Let the Hollywood good times roll.
“Entourage” is back and ready to party. The occasion? It’s young dreamboat movie star Vince Chase’s birthday. And he’s celebrating after recently acquiring a cool new agent, Amanda, who also happens to be a hottie.
Wait, where’s good old abrasive Ari Gold, Vince’s manic, hot-tempered original agent? Oh, that’s right. Vince and Ari are kaput, no longer joined at the La La Land hip in the pursuit of movie superstardom. And so it goes.
Well, not exactly.
The sly and funny Hollywood satirical shuffle of “Entourage” returns with eight new episodes for the second part of its third season at 10 p.m. EDT Sunday on HBO. In it, Ari is desperately scheming to get back with Vince. And that’s when the real rollicking fun begins.
It’s easy to underestimate the witty good times to be had with “Entourage.”
When it first arrived in the summer of 2004, the stories of Vince and his live-in, pleasure-seeking posse of New York home boys from Queens resembled little more than an amiable, testosterone twist on “Sex and the City.”
But the series—created by Doug Ellin and loosely inspired by the early movie career experiences of executive producer Mark Wahlberg (“The Departed”)—soon proved to be its own unique and clever, Hollywood-zinging thing. And it just keeps getting better.
Like “The Larry Sanders Show” and “Curb Your Enthusiasm” before it on HBO, “Entourage” delivers its knowing movie and celebrity-culture humor with an edge that’s both sharp and smart.
Plus, the show’s just a whole lot of hang-loose fun as real-life celebrities both A-list and not, from Scarlett Johansson and Jessica Alba to Pauly Shore and Jimmy Kimmel, pop up to do self-spoofing cameo appearances. And who knew Oscar-winning filmmaker James Cameron (“Titanic”) actually had a sense of humor about himself? He proved it while turning Vince into a summer blockbuster “Aquaman.”
But the real comic joys and A-list jollies of “Entourage” are rooted in the relationships of Vince, played to pretty boy perfection by Adrian Grenier (“The Devil Wears Prada”) and his band of nutty buddies: manager and longtime best friend Eric (E) Murphy (Kevin Connolly), burly driver and gofer Turtle (Jerry Ferrara), and fellow actor and half brother Johnny (Drama) Chase (the excellent Kevin Dillon).
OK, we forgot someone. Ari Gold has given ace merry prankster Jeremy Piven the breakout role of his life, as well as a limelight pat on the back with Golden Globe and Emmy awards.
So where’s Ari? As we said, he’s scheming and conniving, not merely satisfied to have his new high-powered agency. He really, really wants Vince back. And he has a plan that involves Vince’s on-again, off-again dream project, a “Scarface”-style epic called “Medellin,” based on the life of Colo mbian drug kingpin Pablo Escobar.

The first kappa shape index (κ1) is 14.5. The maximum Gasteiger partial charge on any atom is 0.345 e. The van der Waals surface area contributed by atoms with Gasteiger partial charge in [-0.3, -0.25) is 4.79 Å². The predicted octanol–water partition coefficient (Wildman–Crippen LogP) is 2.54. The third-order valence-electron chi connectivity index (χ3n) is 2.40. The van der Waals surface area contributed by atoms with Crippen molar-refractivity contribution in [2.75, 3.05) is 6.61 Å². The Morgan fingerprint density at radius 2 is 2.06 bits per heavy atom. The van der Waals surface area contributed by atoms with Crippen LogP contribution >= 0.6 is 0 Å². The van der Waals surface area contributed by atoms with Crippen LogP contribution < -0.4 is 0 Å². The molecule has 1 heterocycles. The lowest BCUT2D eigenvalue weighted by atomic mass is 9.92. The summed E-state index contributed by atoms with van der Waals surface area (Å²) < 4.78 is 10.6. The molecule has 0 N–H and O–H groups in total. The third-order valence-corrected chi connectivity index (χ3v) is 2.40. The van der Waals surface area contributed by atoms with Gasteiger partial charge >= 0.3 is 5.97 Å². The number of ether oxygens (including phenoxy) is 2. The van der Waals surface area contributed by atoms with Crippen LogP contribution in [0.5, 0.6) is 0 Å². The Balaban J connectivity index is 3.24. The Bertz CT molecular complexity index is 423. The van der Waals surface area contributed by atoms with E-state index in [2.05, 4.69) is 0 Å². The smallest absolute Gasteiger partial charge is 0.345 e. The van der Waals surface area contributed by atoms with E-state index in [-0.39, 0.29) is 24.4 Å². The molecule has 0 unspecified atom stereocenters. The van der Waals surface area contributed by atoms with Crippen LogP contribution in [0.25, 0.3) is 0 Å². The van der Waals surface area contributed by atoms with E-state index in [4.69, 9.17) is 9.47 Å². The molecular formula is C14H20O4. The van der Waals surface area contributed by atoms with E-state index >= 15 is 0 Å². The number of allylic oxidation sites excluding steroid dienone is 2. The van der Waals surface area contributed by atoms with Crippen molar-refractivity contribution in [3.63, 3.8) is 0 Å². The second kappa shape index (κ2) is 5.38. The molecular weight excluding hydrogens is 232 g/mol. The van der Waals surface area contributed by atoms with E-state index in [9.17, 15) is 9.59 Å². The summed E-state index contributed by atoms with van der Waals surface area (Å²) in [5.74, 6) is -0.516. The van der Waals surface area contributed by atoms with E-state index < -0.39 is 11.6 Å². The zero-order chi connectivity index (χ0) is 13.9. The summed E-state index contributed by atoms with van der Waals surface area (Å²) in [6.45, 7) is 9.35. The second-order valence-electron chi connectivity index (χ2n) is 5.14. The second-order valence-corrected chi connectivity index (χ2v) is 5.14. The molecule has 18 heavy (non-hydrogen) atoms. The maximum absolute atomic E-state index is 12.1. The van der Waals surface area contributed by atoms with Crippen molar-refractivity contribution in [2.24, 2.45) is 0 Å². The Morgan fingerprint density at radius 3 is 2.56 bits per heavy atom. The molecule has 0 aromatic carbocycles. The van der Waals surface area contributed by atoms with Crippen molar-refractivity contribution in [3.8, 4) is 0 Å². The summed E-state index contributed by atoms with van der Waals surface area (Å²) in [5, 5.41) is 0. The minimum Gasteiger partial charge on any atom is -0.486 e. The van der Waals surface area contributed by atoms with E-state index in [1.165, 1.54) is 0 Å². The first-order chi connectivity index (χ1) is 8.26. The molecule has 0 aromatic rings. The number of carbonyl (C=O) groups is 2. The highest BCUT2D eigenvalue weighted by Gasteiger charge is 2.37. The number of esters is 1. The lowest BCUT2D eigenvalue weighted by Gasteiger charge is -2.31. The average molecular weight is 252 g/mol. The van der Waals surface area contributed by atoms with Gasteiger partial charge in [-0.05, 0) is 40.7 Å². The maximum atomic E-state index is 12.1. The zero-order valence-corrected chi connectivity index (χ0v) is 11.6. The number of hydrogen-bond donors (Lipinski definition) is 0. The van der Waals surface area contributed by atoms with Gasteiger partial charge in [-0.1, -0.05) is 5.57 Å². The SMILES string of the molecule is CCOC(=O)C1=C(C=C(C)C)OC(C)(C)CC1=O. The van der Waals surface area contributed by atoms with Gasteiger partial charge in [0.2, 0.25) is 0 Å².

But Benicio Del Toro supposedly now has that hot project all locked up.
And besides, Vince’s no-nonsense new agent, glamorous Amanda (Carla Gugino), has other movie ideas for Vince. She wants him to class up his image by starring in an Edith Wharton period film. Say what?
Say, isn’t it time for Vince’s gala birthday party? And doesn’t imaginative party planner Turtle have a big and lavish surprise to kick the celebration into overdrive? Absolutely.
So let the grins begin. “Entourage” is rolling again.
THE `ENTOURAGE’ PLAYERS
Vince Chase (Adrian Grenier): Hot young movie star and babe magnet. Scored summer blockbuster points in “Aquaman,” but yearns to do more artistically challenging films.
Eric (E) Murphy (Kevin Connolly): Vince’s closest confidante, his control-freaky business manager and longtime friend from back home in Queens, N.Y.
Johnny (Drama) Chase (Kevin Dillon): Yo, Johnny Drama! The B-list actor and Vince’s half brother—best remembered for his role in cheesy sci-fi series “Viking Quest”—craves another shot at big-time fame.
Turtle (Jerry Ferrara): He’s the roly-poly party boy, gofer and chauffeur. Once tried managing young hip-hop star Saigon. Loves the weed, the women and baggy pro sports regalia.
Ari Gold (Jeremy Piven): Vince’s former agent, a hyper hothead with definite skills and an ego the size of Chavez Ravine. He desperately wants Vince back BAMN: By Any Means Necessary.
// Channel Surfing
"A busy episode in which at least one character dies, two become puppets, and three are trapped and left for dead in an unlikely place.READ the article